Summertime, Learning Time: Families and Parent Educators Talk about Ways to Keep Kids Learning Over the Summer (page 2)
As many families know, learning doesn’t just happen when children are in school. It happens every day, as families talk, read, and explore the world around them. But studies show that if kids don’t keep learning during the summer, they can forgot a lot of what they learned during the school year. Children from low-income families are more likely to have “summer learning loss,” but all kids are more likely to lose ground on math and spelling than other skills.
“Over the summer children lose what they’ve learned, if they are not maintaining some sort of brain activity other than sitting in front of the television or playing video games,” says Alferma Crawford, coordinator for Oakland’s 17 Head Start sites, “But if you keep them engaged in something constructive, it’ll be easier for them to continue where they left off when they go back to school.”
Families and parent educators offer tips for summer activities that keep kids learning.
Help children practice what they learn in school
“Children learn what you teach them,” says Crawford, “and most of that takes place (at) home because that’s where they spend most of their time. Whatever we do at school, we want parents to continue doing at home.” Let your child know that school and learning are important. During the school year, talk with your child about what they’ve learned at school and look at the work they bring home.
Toward the end of the school year, talk with your child’s teacher to find out what your child should work on over the summer, says Andrea Jones, mother of five children and grandmother of two. “Parents have to be proactive—they have to reach out to teachers. We live in Long Beach so there’s a lot of year-round teachers out here. When kids are off for a break, teachers send things home for kids to do.”
Explore your child’s interests
If your child is interested in cars and trucks, you can count cars, describe cars, draw cars, learn to write the names of cars. You can count to ever-higher numbers of cars. You can notice shapes: round headlights, rectangular windows, oval mirrors. “Every child learns differently,” says Crawford, “but for all kids, repetition is key.”
“We read a lot,” says Jones. “(My grandson) had booklets supplied by his teacher. I’d be reading my book and he’d be reading his next to me. After he read his I’d let him read mine, and a lot of times he’d get it all right and it made him feel really good. You don’t stick ‘em in a corner and tell them ‘go read this,’” says Jones. “We’re doing it together.”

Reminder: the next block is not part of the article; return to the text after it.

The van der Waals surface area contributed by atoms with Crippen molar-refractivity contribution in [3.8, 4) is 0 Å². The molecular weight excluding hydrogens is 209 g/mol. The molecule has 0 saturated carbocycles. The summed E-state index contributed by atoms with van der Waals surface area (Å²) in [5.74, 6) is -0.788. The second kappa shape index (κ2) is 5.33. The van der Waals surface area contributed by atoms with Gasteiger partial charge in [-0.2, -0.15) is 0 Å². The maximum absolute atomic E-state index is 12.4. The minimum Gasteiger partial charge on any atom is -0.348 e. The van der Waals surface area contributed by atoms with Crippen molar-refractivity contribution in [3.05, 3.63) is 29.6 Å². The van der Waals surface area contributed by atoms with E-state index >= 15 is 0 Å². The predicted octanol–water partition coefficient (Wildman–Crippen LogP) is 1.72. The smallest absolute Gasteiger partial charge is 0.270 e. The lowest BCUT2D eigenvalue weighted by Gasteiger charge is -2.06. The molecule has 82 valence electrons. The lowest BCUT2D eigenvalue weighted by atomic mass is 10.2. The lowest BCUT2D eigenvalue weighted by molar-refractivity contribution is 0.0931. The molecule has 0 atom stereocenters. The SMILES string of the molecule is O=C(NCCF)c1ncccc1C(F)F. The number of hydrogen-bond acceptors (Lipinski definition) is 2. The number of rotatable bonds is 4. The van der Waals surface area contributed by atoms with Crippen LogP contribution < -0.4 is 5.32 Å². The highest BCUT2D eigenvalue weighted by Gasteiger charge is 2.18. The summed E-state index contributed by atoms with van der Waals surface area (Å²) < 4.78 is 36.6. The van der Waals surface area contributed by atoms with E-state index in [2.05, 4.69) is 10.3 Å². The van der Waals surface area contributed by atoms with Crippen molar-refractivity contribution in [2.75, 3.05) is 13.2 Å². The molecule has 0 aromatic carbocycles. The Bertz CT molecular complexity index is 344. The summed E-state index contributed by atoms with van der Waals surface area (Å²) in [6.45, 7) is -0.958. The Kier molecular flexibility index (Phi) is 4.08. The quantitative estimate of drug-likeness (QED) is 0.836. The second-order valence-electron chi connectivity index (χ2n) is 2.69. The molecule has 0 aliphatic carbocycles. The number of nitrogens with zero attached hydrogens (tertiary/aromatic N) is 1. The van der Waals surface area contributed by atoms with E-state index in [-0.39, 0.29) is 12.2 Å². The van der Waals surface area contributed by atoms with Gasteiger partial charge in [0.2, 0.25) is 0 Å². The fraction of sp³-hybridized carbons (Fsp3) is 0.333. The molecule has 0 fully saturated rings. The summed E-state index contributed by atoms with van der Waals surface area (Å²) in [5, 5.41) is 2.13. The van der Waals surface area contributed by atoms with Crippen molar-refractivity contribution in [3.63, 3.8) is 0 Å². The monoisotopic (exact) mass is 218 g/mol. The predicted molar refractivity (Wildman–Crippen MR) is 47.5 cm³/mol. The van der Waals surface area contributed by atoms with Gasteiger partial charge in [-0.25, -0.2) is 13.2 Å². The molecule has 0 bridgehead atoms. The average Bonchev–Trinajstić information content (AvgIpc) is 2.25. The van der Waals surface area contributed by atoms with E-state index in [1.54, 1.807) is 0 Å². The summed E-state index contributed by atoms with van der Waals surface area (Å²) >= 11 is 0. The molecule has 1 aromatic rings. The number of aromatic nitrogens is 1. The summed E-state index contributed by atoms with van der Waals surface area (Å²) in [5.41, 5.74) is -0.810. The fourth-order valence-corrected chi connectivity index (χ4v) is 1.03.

You don’t have to read well—or at all—to help young children enjoy books. You can talk about the pictures and tell each other stories.
Create everyday learning opportunities
“Every activity that you do—even cleaning the house—you can include your child,” says Lidia Perez, a recent immigrant from El Salvador whose daughter, Lydia, starts kindergarten in the fall. “I am always talking to her and she wants to share things with me,” says Perez. “She’ll say, ‘Mommy, look at this flower!’ and I’ll say, ‘Yes, what color is it?’”
“When we go to the supermarket,” she adds, “we count how many of everything—like tomatoes—we’re going to put into the bag.” On the street, they count trees. You can also teach children the names of coins and how much they’re worth or help children figure out how much older you are than your child.
Set aside time to practice skills
“You can take old homework and recycle it,” says Jones. When her grandson was struggling in first grade last year, the family rallied around to help him. They put sticky notes on furniture at eye level around the house to help him drill spelling words. “It made it fun—we turned it into a game,” says Jones.
They used to have him do his homework in the kitchen, away from the television, but then he was working on it alone. So as part of helping him with school, the family cut back on TV-watching and Jones sat with him as he worked on his homework.
She also saved his work to help him study over the summer, she says. “Ask them in the car, how to spell this or what's this plus that.” If you’re helping them with their schoolwork all along, and talking to their teachers, too, “you don't even have to have it in front of you to know what they're doing,” she adds.
“When there's an adult working with him, helping him, it makes the experience a whole lot better,” she says. “You gotta say ‘We're going to do better next time,' or 'We need to practice.’ You have to find what works for you and your child.” Now her grandson is thriving in school, she says.
Reprinted with the permission of the Action Alliance for Children.
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